The global economy is 'already on an irreversible path' to a downturn, Nomura says
- In the life of a decade-long credit cycle, the global economy's current condition shows it's firmly heading toward a downturn, according to a new analysis from Nomura.
- A single cycle is historically a decade long. The beginning is marked by the end of a crisis/a cyclical bottom, and ends when credit contracts and the economy enters into a recession.
- The global economy today is within what Nomura calls the "credit expansion/last stage," heading toward a plateau and then a downturn.
One Wall Street strategist warns the end of the global economy's current cycle is near.
In fact, the path to a downturn is "irreversible," according to Naka Matsuzawa, chief Japan rates strategist at Nomura.
"The global economy is already on an irreversible path to an economic downturn," he wrote, in a sweeping report, translated to English from Japanese, about his macro investment strategies for 2019.
"However, we do not expect the economy to fall suddenly into a downturn, but to recover temporarily in the second half of 2019 to the first half of 2020 after signs of a slowdown strengthen through the first half of 2019."
Matsuzawa's view is more or less consistent with other experts. Some market strategists and business leaders are not calling for an immediate recession, but think that sometime in 2020 the risks will rise. A recent report from Deutsche Bank placed the likelihood of a recession in the next 12 months as "very low." Still, economists are keeping an eye on the flattening Treasury yield curve, wherein an inversion traditionally indicates a recession on the horizon - with a mixed track record of reliability.
Nomura defines the lifetime of a credit cycle as a decade-long process beginning with the end of a prior financial crisis and a cyclical bottom that ends when credit contracts and the economy enters into a recession.
As shown in the report's intricate chart above, the global economy today is within the range of what Nomura calls the "credit expansion/last stage," just starting to plateau before it rolls over.
The most recent expansion in the US began in June 2009, Nomura writes at the start of the chart, and entered into its "credit expansion/middle stage" in December 2015 - when the Federal Reserve hiked interest rates for the first time since the financial crisis.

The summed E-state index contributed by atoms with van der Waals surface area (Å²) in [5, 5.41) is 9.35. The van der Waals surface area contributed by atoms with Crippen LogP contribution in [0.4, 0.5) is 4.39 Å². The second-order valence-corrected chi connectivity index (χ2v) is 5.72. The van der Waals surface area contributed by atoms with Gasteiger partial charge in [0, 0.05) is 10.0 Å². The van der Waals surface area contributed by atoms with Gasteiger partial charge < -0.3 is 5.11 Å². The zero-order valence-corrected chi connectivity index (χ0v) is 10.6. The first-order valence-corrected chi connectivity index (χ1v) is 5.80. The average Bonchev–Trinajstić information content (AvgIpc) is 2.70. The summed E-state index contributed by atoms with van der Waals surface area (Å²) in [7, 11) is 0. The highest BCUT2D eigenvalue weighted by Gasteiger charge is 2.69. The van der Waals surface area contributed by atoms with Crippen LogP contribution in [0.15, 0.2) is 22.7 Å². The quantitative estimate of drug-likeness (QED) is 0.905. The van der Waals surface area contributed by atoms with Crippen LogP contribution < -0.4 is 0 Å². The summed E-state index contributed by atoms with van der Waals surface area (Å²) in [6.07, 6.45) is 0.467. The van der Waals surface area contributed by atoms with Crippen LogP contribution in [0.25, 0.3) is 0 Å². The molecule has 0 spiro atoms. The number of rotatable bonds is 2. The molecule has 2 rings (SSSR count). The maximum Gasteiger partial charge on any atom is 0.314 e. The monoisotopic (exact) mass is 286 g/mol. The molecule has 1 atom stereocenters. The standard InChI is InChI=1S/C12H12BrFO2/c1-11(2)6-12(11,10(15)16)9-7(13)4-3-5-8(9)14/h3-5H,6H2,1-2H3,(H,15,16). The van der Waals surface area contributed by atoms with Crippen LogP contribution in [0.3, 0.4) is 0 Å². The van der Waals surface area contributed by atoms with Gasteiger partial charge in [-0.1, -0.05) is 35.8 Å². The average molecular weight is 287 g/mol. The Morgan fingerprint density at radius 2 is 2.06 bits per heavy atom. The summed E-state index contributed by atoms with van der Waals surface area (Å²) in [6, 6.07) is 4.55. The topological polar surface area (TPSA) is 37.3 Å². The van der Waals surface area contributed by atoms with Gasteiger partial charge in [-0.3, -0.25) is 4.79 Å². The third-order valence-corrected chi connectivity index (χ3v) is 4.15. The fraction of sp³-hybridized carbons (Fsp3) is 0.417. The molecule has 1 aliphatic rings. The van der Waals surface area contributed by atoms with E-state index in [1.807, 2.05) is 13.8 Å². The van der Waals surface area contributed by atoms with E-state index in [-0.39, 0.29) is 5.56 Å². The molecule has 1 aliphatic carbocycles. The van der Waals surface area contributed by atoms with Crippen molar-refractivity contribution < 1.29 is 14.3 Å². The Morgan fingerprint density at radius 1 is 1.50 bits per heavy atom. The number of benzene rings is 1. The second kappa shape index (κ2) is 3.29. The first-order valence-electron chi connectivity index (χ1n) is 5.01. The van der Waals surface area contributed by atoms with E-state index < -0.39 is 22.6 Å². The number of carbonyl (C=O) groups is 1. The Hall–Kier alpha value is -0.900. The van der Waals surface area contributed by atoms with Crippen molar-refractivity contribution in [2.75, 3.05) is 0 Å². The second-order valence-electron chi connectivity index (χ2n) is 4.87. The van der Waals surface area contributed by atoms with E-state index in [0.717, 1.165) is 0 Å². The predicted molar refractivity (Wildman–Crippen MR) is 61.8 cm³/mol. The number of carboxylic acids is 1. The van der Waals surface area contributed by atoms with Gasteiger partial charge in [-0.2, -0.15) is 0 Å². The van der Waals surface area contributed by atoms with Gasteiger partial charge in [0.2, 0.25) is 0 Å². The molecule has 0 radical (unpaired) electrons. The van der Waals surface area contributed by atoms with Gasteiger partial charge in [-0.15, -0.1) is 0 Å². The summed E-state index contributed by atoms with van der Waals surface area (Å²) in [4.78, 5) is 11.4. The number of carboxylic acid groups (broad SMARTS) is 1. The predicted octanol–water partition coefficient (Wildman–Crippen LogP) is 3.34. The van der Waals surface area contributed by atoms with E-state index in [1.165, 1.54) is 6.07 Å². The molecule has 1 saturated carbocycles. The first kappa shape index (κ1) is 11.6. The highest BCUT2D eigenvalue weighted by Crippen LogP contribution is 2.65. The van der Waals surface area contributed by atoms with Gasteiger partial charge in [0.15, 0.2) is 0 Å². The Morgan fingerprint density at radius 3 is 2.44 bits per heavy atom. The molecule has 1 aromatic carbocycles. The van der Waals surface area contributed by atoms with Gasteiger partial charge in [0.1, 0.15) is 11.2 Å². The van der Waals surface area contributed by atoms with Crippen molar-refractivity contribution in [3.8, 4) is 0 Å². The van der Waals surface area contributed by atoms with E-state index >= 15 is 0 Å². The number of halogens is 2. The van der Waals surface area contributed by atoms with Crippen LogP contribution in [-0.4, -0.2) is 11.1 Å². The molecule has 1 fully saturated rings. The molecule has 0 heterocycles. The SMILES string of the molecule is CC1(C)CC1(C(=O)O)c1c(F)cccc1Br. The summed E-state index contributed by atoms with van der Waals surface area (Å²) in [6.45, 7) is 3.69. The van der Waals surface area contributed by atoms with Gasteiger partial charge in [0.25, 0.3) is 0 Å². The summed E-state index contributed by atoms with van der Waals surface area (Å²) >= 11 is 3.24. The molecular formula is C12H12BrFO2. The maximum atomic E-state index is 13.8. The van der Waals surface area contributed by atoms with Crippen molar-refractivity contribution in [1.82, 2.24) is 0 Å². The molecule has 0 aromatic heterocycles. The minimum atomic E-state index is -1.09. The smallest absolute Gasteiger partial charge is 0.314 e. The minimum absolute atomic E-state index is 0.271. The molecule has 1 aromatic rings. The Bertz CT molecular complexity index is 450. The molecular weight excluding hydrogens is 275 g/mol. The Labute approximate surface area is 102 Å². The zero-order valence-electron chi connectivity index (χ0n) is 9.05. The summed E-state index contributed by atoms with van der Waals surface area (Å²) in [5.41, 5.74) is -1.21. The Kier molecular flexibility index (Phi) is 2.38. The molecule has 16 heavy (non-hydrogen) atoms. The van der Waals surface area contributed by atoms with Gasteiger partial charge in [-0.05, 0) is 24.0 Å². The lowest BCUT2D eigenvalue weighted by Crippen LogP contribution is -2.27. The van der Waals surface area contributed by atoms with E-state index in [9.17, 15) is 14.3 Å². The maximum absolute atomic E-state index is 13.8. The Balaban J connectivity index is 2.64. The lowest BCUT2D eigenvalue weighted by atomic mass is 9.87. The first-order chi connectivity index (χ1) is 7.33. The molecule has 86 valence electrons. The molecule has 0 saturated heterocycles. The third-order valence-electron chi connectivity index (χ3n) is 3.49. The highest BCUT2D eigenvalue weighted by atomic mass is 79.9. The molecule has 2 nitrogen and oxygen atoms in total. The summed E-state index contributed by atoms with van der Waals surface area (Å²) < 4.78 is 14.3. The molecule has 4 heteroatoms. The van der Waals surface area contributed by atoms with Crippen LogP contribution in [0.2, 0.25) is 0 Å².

That marked the "Fed liftoff," or "second wave" of the middle stage, and launched the US economy into its last stage where investors are seeing a sharp downturn in stocks and the Federal Reserve pulling back from its "quantitative tightening" program.
"We think the real economy will enter a downturn from the second half of 2020, and expect the financial markets to price in this economic downturn in the first half of 2020," Matsuzawa wrote. "The immediate cause could be a global credit crunch caused by a sharp drop in the credit market, including the US corporate bond market."
He added: "But at this point we expect the triggers to be 1) the US's return to a hawkish approach on Chinese policy and full-scale weak USD measures, 2) further declines in crude oil prices and an increase in bankruptcies among US energy companies, and 3) a demand-side shock that prevents an upturn in the semiconductor cycle."
Receive a single WhatsApp every morning with all our latest news: click here.
Also from Business Insider South Africa:
- A new 'Uber for Poop' in Senegal is creating competition to pick up waste from people’s homes
- Instagram accidentally released an update that removed scrolling and replaced it with a horizontal feed. And people were furious
- An apparent electrical emergency in New York turned the night sky bright blue and the visuals are eerie
- Fans and investors have thrown over R3.6 billion at this gorgeous video game – but it won’t hit shelves until at least 2020
- Britain's defence secretary echoes the US with 'grave, very deep concerns' about Huawei
- Here's 5 ways May's Brexit chaos could play out
- Rich people can now celebrate New Year's Eve twice with a private jet company that flies them around the world for R3.7 million